“New facilities were built and have continued to expand as the demand on Skye for our unique style has grown. We have been producing our goods this way now for 20 years, and in this day and age of ethically sourced goods we can proudly say that we have been providing employment to some less fortunate folk in a small fishing village in Sri Lanka all this time. We do not have conditions dictated to us by an umbrella organisation; rather we operate the way we do because we believe it is right and fair,” says Therssy.

The couple spends their time between the two locations but has embraced the advantages of the distance and time innovatively. Gavin divides the year equally between Skye and Sri Lanka. Therssy spends about 10 months in Sri Lanka close to the workshop, and two months in Skye. “We are actually apart for large parts of the year. But it works well. When we get together we have loads of new ideas to talk about. The business is a brilliant common passion,” says Therssy.

To be successful in a business based on cultural inspiration, one has to think beyond the obvious, says Gavin. Having undergone a few difficult years following the recession, the couple had to tread very carefully. “A result of this is that we were not able to be as creative as we wanted to be. Undoubtedly the biggest challenge to our business has been the financial repercussions of the recession. For a couple of years we were on the verge of losing everything. Sacrifices had to be made by the whole family. Now things are better and we are in a position to try out new ideas. We are working on six new items that will be launched next year. We have also been developing Therssy’s curry mixes and are looking forward to spice up our cultural offering,” says Gavin, who believes your creative horizons expand when you can stay enchanted by the beauty of things around you. “The trick is just going around with your eyes wide open. It is hard to spend a day anywhere and not be inspired,” says Gavin.

Retailing art

According to Gavin when art occupies retail space, its creators are not merely indulging in fantasies. If an idea does not sell, one has to be merciless in axing it. “Retail is fantastic because you get instant response to new ideas. Because we produce everything we sell in the shop we are able to respond quickly to new ideas and try new things out in small numbers. If they work then we can easily increase production. Without wanting to sound flippant, everything in the shop is popular. If it isn’t then we drop it mercilessly. We are not here to indulge our fantasies. We are here to create beautiful things that people want to buy from us and treasure.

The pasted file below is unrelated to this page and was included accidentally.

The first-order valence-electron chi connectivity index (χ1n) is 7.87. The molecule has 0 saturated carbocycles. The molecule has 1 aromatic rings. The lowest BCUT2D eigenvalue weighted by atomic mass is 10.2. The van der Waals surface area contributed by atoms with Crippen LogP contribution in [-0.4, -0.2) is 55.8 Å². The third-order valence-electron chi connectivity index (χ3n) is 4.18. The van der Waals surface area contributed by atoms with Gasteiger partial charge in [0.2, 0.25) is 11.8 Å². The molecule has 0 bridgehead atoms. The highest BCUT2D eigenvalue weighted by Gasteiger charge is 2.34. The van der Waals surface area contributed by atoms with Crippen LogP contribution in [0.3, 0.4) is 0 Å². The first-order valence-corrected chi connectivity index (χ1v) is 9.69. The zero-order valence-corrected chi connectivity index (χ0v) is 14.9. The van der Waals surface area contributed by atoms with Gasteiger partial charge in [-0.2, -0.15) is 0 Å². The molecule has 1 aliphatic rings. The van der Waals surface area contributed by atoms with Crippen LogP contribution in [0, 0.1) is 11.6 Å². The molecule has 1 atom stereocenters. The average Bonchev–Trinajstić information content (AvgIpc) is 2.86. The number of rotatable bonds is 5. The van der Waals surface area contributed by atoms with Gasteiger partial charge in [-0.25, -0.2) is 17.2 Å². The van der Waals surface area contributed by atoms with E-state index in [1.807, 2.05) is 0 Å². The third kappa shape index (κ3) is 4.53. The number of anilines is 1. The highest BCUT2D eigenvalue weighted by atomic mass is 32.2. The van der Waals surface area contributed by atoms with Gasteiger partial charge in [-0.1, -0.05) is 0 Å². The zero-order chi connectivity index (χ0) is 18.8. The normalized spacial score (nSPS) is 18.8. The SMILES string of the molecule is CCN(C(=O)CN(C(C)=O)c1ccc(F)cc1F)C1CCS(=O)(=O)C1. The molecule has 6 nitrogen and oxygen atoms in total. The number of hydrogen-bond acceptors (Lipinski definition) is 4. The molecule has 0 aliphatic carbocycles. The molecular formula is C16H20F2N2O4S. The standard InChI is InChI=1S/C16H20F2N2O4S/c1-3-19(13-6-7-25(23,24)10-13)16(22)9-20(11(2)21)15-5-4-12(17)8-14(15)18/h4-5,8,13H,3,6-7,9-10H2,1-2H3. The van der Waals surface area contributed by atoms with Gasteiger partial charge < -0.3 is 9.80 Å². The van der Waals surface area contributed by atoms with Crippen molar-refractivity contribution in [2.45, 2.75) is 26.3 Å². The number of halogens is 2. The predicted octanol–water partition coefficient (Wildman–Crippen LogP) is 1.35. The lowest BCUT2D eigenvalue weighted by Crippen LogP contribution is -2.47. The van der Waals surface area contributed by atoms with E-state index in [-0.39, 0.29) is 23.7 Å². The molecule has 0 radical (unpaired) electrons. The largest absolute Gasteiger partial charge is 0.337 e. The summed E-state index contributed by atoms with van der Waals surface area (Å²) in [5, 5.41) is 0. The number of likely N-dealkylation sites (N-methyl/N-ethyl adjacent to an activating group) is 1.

“When you put art at the centre of your long-term business, one needs to be willing to grow and change as an artist. And listen to what your customers say. Ninety per cent of our best ideas are from customers. We recognise that revenue and potential goodwill doesn’t come into the shop through a secret chute at the back. All visitors are potential customers and potential new friends. If you give them what they want they will feel involved and keep coming back,” says Gavin.

Doing a creative business with your significant other and family requires a lot more than people realise. “Discussing everything about what you hope to achieve with your new business is inevitable. You have to make sure that you share the same goals. I am constantly amazed by Therssy’s ability to deal directly with any issue. She does not prevaricate or beat around the bush, but will happily tell anyone if she has an issue with their behaviour. She does it in a way that wins people over every time. I wish I could be half as direct as she is,” says Gavin.

Cultural differences have also been a constant source of learning and growing for both of them. From food to thought process, Gavin says he has learnt a lot from Therssy about balancing ethics in business and family values.

Despite being a full-time designer and entrepreneur, Gavin hopes to find time for some of his ambitious plans. “I would love to design and build the perfect sailing canoe. For many years we had a kayak-building business and exported them to the US and the UK. It was hard to make a living from it and eventually I had to close it down. But the lines of beautifully crafted boats are like poetry and if I had any spare time I would spend it making one-off canoes out of teak and mahogany.”

Gavin believes that perfection is not achieved when there is nothing more to add, but when there is nothing more to take away. “Style means simplicity to me. Natural simplicity.”

According to Therssy anyone doing their own thing and not slavishly following the latest trend has style. “It might not be my style but it is their style,” she says.

Archana R.D. aka B’lu is an artist-journalist based in the UAE who writes on global art and culture.